A badge even H. G. Wells and Jules Verne would want to wear.
With Maker Faire season upon us, we’re bound to see a ‘faire’ share of steampunk projects over the next couple of months — from hat-mounted clocks to wooden 3D printers to slick wristwatches. Given all of the buzz around wearable computing as of late, Maker Rob Reilly decided to do something a little different by creating a pseudo-Victorian name badge.
“I chose a name badge because I attend and speak at quite a few tech conferences and events. Breaking the conversational ice with 8,000 strangers can be a bit daunting. A one-off ‘badge’ might grab people’s curiosity and show off some practical wearable computing vibes at the same time. Also, almost everybody likes steampunk,” Reilly writes.
As fate would have it, the Maker received a 1.8-inch color LCD screen for Christmas, capable of displaying bitmaps at a resolution of 160 x 128 pixels and being easily programmed using a Linux notebook through the Arduino IDE. Driven by an Arduino Pro Mini (ATmega328) soldered to an LCD breakout board, the badge itself features a digital temperature sensor, a battery pack, an integrated micro-SD card, and a handmade brass frame to hold it all together. The Pro Mini and display board are both suspended within the badge’s frame, while some 22-gauge copper wire from a CAT 5 cable is tasked with connecting the more discrete components, like the temperature sensor and resistors.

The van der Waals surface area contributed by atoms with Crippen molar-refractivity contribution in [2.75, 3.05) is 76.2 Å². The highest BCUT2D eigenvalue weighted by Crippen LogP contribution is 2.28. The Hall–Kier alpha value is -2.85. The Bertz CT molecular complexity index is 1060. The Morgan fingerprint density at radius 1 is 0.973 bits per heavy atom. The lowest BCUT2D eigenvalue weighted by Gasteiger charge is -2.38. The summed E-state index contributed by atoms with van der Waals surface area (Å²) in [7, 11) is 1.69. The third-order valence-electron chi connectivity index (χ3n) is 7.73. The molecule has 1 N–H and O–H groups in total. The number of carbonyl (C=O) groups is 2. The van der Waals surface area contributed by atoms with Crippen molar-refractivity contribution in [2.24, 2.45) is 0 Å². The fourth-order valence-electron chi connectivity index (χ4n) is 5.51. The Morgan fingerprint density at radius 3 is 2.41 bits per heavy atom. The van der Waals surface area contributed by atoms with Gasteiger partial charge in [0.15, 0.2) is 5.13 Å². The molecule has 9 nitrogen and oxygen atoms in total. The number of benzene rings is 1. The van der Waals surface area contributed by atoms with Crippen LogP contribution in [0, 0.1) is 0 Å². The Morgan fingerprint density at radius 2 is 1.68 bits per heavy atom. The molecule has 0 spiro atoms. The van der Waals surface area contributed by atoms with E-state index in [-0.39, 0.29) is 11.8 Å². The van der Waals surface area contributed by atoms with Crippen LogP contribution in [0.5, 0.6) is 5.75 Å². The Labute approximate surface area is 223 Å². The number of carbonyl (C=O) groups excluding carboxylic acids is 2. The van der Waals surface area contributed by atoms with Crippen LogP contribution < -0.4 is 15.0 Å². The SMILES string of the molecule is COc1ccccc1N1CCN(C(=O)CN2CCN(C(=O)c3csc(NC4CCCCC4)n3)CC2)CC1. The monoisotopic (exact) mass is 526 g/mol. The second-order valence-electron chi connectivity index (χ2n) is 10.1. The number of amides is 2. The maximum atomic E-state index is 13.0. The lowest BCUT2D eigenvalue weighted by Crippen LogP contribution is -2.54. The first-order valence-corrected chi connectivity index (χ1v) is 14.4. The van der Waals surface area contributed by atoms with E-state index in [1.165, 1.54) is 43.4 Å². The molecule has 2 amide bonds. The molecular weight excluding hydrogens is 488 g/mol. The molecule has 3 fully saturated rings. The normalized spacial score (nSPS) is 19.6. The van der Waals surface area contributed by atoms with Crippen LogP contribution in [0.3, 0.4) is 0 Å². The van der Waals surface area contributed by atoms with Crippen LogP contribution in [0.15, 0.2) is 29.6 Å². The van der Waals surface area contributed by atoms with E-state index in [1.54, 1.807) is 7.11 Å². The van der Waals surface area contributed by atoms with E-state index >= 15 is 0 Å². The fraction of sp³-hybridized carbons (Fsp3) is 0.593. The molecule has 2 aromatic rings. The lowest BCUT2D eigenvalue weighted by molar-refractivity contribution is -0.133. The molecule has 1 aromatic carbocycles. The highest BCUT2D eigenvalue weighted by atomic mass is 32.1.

“The programmable/microcontroller approach lends itself to exploring ‘networked’ wearable computing in upcoming version 2.0 and beyond versions,” the Maker says.
In terms of programming, Reilly notes that it was relatively straightforward through some good ol’ Arduino code. Beyond that, he used examples from the Adafruit_GFX and Adafruit_ST7735 libraries, then added lines that cycled through a couple of bitmaps, such as a “Dr Torq” image and a text readout of the ambient temperature.
As impressive as version 1.0 may be, the Maker already has some ideas for future iterations. A few notable improvements to beef up its steampunk aesthetics and hackability include swapping out its AAA batteries, replacing fake with real leather, and using 10-pin female headers on the MCU side to connect the 10-pin male headers on the LCD breakout board. Reilly is also looking to migrate from the Pro Mini to an Arduino Yún (ATmega32U4), which would enable him to wirelssly connect the badge with his smartphone.
Want to make one of your own? Head over to the project’s page here.
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